I occasionally have a case where I want to give a formula and also attribute it. This ends up like that:

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I do not really like that, though. The citation looks very odd at this spot. If the next paragraph would continue right after the citation mark, it would be worse, I fear.

  • One solution would be to just attach the citation mark at the end of the sentence, perhaps even after a colon behind “by”. This does not really make sense from a reading-flow perspective.

  • One could also try to mangle in another sentence, attribute that and give the equation afterwards. That would look nicer but not be correct.

  • Alternatively, we can use the \textcite command from biblatex which will produce

    Schatz, Weidinger, Deicher [SWD10]

    instead and can by used in the text like

    the factor is given by Schatz, Weidinger, Deicher [SWD10] as EQUATION.

    Or one could append that like this:

    the factor is given by EQUATION as given by Schatz, Weidinger, Deicher [SWD10].

What would be a good solution that is both scientifically correct and also the least ugly?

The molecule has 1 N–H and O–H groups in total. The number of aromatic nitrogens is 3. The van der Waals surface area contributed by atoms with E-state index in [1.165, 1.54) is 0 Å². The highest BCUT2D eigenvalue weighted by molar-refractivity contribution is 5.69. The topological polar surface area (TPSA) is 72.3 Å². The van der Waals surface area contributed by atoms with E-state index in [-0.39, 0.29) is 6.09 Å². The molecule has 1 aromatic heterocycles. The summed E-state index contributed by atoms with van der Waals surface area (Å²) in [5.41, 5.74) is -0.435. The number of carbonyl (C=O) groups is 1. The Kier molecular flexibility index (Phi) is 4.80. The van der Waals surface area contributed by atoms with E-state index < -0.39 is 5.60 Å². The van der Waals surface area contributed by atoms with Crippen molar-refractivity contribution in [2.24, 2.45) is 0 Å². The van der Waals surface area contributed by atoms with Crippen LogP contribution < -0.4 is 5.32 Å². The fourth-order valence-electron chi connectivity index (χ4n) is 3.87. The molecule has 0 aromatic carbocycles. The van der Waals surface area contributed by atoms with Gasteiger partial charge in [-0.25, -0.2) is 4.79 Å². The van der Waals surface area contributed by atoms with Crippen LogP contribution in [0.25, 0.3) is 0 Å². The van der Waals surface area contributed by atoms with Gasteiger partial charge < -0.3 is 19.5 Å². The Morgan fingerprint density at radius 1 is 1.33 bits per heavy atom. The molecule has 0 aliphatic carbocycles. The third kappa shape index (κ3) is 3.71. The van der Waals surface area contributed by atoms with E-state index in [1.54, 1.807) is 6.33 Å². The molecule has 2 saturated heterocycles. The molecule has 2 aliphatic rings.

• 1
    I think you've already answered your own question with your suggestions at the end. Personally, I prefer your last option, where the equation is embedded in a sentence. That's because I don't like putting a period at the end of an equation (since the period is not part of the equation). But your second-to-last option would work well also. I would never try to stick a citation on an equation. Too ugly. (p.s. 30 years of scientific publishing experience)
    – dmm
    Mar 2, 2016 at 16:59

1 Answer 1


Your second option is one I have seen frequently. As an example of its use, have a look at page 19 of http://arxiv.org/abs/1501.07274, just above their equation (2.3), where they use that format of citation for a formula. (Never forget, though, that citation style is usually dictated by the journal you are submitting to. Be certain to check their editorial and style guidelines for the context-dependent answer to your question.)

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